The Not Strangers But Pilgrims Inter-Church Process led the Churches in these islands to move from a Council of Churches model of ecumenism to a Churches Together model.
A key foundation of that shift was Reflections -- how twenty-six churches see their life and mission, which can be downloaded here.
We also reproduce its introduction here -- written by Vincent Nichols, the current Roman Catholic Archbishop of Westminster who was then, as General Secretary of the Bishops' Conference of England and Wales, part of the Not Strangers But Pilgrims steering group.
On the evening of 8 November 1985 in St Peter's Church, Eaton Square, a ceremony was held to celebrate the launch of the inter-church process Not Strangers But Pilgrims. During that ceremony representatives of the thirty-two participating Churches lit candles and placed them in a tray of earth. The candles burned side by side symbolising the undertaking given by those Churches to work side by side in prayer, study and discussion in this new initiative from that moment until the autumn of 1987.
Not Strangers But Pilgrims is then a process of prayer, study and dialogue between the vast majority of the Christian Churches in England, Scotland and Wales. It represents perhaps the most wide-ranging ecumenical initiative yet, not simply because of the number of participating Churches, but because the process has tried to include not only local level discussions and prayers but also the fruits of the formal international dialogues which have been taking place in recent years. The first results of these local discussions are to be published in a companion volume entitled Views from the Pews; the findings of the international dialogues and of other consultations in Britain and abroad will form the third volume with the title Observations.
This present volume, however, brings together the statements put forward by the participating Churches at national level in response to the question which is central to the whole process Not Strangers But Pilgrims:
"In your tradition and experience,
It was in June 1985 that the participating Churches (listed on page 156) were asked to answer this question in a manner which 'includes the viewpoints of those concerned with mission, ministry and social responsibility as well as those concerned with faith and order'. The responses sought were to be 'provisional responses, drawn up by whatever means each Church chooses for the purpose of this process. It is not intended to seek statements formally approved by general Assemblies and Synods. Nevertheless they should be responses which members of that church would recognise as an expression of its self-understanding'. (Introductory Document, Not Strangers But Pilgrims, p9).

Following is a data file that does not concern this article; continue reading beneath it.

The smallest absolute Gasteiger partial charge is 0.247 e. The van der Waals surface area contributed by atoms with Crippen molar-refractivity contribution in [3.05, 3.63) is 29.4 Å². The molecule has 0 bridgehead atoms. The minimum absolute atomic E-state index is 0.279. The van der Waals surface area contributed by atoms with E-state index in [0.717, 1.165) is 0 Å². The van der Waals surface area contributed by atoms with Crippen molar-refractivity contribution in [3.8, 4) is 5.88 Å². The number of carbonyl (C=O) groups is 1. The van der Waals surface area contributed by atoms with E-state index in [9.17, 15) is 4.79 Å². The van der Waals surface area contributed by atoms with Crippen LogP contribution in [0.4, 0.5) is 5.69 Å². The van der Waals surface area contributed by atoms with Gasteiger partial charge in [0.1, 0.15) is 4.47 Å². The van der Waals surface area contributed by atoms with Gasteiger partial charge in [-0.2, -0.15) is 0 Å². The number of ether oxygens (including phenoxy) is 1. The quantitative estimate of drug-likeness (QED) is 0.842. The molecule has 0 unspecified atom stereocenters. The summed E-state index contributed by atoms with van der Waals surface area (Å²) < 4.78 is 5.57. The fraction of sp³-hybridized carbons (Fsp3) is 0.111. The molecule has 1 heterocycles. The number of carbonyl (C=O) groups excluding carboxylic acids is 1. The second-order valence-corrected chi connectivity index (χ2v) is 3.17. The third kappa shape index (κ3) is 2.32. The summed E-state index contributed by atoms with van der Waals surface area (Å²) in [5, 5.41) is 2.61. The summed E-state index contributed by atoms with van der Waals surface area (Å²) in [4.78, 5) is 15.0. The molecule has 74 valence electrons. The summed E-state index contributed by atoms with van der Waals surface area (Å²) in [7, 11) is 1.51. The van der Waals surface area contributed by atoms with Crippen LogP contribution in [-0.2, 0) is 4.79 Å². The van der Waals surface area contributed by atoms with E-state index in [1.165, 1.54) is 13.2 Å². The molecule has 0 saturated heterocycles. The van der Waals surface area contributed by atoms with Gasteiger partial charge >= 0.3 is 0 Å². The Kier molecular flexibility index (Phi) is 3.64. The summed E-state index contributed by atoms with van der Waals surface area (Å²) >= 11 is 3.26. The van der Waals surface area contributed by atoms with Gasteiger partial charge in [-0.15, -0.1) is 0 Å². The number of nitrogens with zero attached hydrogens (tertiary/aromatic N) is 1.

how do you understand the nature and purpose of your Church
(or Churches when the national body is a federation of local Churches)
in relation to other Christian denominations
and as we share in God's mission to the world?"
The responses received from the participating Churches are now presented in this volume. It is, I believe, a unique collection: churches confessing to one another, in charity and honesty, their self-understanding and their reflections on their relationships with each other. As such it forms an important part of the first phase of Not Strangers But Pilgrims a phase of gathering together and listening to people's experience at many levels.
The second phase of the process which now lies ahead of us, is that of discernment and reflection. At every level, participants in this process are invited to open themselves to the faith of others and together to address those key issues which can be found in these pages. A series of Conferences have been planned for 1987 in which the experience of these discussions and prayer can be brought together, first of all at the Ievel of each country and then at the level of this island as a whole.
That lies ahead. Not Strangers But Pilgrims is a process and not a pre-determined programme. We pray that we are being led by the Holy Spirit and that we are open to his guidance.
It has been my duty to bring these documents together. It has been a rich and rewarding experience for me. I hope that all who take up this book may find in it both support and challenge as together we seek to be obedient to the will of our one Lord: 'that they all may be one'.